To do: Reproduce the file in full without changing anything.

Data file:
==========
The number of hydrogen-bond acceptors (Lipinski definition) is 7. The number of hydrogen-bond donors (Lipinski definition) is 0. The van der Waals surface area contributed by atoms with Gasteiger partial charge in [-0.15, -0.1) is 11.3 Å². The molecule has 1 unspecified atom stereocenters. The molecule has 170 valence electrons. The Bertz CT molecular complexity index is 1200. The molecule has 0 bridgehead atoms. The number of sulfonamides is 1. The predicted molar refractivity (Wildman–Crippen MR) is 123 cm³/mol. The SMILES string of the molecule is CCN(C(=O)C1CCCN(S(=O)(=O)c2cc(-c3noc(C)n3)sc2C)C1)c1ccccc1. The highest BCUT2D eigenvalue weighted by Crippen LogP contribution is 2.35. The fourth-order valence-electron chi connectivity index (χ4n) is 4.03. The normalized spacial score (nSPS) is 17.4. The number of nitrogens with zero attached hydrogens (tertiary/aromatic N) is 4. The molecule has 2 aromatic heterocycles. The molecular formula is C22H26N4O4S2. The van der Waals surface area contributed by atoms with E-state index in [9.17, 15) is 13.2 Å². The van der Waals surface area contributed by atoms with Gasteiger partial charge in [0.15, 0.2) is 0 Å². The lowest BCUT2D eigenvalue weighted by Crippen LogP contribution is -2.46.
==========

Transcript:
The number of hydrogen-bond acceptors (Lipinski definition) is 7. The number of hydrogen-bond donors (Lipinski definition) is 0. The van der Waals surface area contributed by atoms with Gasteiger partial charge in [-0.15, -0.1) is 11.3 Å². The molecule has 1 unspecified atom stereocenters. The molecule has 170 valence electrons. The Bertz CT molecular complexity index is 1200. The molecule has 0 bridgehead atoms. The number of sulfonamides is 1. The predicted molar refractivity (Wildman–Crippen MR) is 123 cm³/mol. The SMILES string of the molecule is CCN(C(=O)C1CCCN(S(=O)(=O)c2cc(-c3noc(C)n3)sc2C)C1)c1ccccc1. The highest BCUT2D eigenvalue weighted by Crippen LogP contribution is 2.35. The fourth-order valence-electron chi connectivity index (χ4n) is 4.03. The normalized spacial score (nSPS) is 17.4. The number of nitrogens with zero attached hydrogens (tertiary/aromatic N) is 4. The molecule has 2 aromatic heterocycles. The molecular formula is C22H26N4O4S2. The van der Waals surface area contributed by atoms with E-state index in [9.17, 15) is 13.2 Å². The van der Waals surface area contributed by atoms with Gasteiger partial charge in [0.15, 0.2) is 0 Å². The lowest BCUT2D eigenvalue weighted by Crippen LogP contribution is -2.46.